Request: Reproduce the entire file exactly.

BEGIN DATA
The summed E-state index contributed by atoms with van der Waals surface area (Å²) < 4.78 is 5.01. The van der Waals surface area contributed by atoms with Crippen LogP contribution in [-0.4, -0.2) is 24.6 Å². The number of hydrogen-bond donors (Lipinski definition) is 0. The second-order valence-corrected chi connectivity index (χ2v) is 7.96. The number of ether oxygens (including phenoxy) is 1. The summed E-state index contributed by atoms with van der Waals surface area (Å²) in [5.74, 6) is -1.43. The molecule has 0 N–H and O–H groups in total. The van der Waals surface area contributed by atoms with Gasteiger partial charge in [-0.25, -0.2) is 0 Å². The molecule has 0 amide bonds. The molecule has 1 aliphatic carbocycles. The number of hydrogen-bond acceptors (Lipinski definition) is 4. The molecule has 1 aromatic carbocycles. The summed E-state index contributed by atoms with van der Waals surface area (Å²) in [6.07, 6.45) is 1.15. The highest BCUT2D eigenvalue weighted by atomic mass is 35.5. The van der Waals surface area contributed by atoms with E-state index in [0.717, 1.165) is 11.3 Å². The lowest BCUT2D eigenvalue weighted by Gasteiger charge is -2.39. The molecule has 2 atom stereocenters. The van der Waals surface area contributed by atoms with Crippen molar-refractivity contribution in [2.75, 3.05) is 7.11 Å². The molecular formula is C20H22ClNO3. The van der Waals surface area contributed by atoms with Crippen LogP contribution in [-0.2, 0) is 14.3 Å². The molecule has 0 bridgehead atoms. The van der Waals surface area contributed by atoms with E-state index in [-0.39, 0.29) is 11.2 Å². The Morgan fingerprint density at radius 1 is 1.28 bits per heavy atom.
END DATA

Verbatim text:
The summed E-state index contributed by atoms with van der Waals surface area (Å²) < 4.78 is 5.01. The van der Waals surface area contributed by atoms with Crippen LogP contribution in [-0.4, -0.2) is 24.6 Å². The number of hydrogen-bond donors (Lipinski definition) is 0. The second-order valence-corrected chi connectivity index (χ2v) is 7.96. The number of ether oxygens (including phenoxy) is 1. The summed E-state index contributed by atoms with van der Waals surface area (Å²) in [5.74, 6) is -1.43. The molecule has 0 N–H and O–H groups in total. The van der Waals surface area contributed by atoms with Gasteiger partial charge in [-0.25, -0.2) is 0 Å². The molecule has 0 amide bonds. The molecule has 1 aliphatic carbocycles. The number of hydrogen-bond acceptors (Lipinski definition) is 4. The molecule has 1 aromatic carbocycles. The summed E-state index contributed by atoms with van der Waals surface area (Å²) in [6.07, 6.45) is 1.15. The highest BCUT2D eigenvalue weighted by atomic mass is 35.5. The van der Waals surface area contributed by atoms with E-state index in [0.717, 1.165) is 11.3 Å². The lowest BCUT2D eigenvalue weighted by Gasteiger charge is -2.39. The molecule has 2 atom stereocenters. The van der Waals surface area contributed by atoms with Crippen molar-refractivity contribution in [2.75, 3.05) is 7.11 Å². The molecular formula is C20H22ClNO3. The van der Waals surface area contributed by atoms with Crippen LogP contribution in [-0.2, 0) is 14.3 Å². The molecule has 0 bridgehead atoms. The van der Waals surface area contributed by atoms with E-state index in [-0.39, 0.29) is 11.2 Å². The Morgan fingerprint density at radius 1 is 1.28 bits per heavy atom.